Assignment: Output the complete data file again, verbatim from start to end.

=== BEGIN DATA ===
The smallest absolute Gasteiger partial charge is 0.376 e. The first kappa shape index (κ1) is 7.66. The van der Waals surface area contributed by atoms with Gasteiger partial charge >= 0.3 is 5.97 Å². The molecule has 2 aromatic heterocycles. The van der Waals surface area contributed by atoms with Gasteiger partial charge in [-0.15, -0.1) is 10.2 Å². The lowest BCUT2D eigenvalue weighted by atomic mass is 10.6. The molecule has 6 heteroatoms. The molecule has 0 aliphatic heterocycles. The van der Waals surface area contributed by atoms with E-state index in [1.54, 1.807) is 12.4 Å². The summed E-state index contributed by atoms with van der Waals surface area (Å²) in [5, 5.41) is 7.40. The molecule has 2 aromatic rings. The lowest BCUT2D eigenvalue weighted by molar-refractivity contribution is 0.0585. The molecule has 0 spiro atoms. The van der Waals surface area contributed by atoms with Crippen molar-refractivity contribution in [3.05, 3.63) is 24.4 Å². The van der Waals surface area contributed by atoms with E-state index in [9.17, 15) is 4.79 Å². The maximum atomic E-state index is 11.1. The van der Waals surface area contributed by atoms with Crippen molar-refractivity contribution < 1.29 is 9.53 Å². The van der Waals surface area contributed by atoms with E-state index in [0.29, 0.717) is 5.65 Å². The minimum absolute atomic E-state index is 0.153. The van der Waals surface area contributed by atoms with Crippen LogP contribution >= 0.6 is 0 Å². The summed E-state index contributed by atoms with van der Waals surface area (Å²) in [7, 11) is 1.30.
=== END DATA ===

The smallest absolute Gasteiger partial charge is 0.376 e. The first kappa shape index (κ1) is 7.66. The van der Waals surface area contributed by atoms with Gasteiger partial charge >= 0.3 is 5.97 Å². The molecule has 2 aromatic heterocycles. The van der Waals surface area contributed by atoms with Gasteiger partial charge in [-0.15, -0.1) is 10.2 Å². The lowest BCUT2D eigenvalue weighted by atomic mass is 10.6. The molecule has 6 heteroatoms. The molecule has 0 aliphatic heterocycles. The van der Waals surface area contributed by atoms with E-state index in [1.54, 1.807) is 12.4 Å². The summed E-state index contributed by atoms with van der Waals surface area (Å²) in [5, 5.41) is 7.40. The molecule has 2 aromatic rings. The lowest BCUT2D eigenvalue weighted by molar-refractivity contribution is 0.0585. The molecule has 0 spiro atoms. The van der Waals surface area contributed by atoms with Crippen molar-refractivity contribution in [3.05, 3.63) is 24.4 Å². The van der Waals surface area contributed by atoms with E-state index in [9.17, 15) is 4.79 Å². The maximum atomic E-state index is 11.1. The van der Waals surface area contributed by atoms with Crippen molar-refractivity contribution < 1.29 is 9.53 Å². The van der Waals surface area contributed by atoms with E-state index in [0.29, 0.717) is 5.65 Å². The minimum absolute atomic E-state index is 0.153. The van der Waals surface area contributed by atoms with Crippen LogP contribution >= 0.6 is 0 Å². The summed E-state index contributed by atoms with van der Waals surface area (Å²) in [7, 11) is 1.30.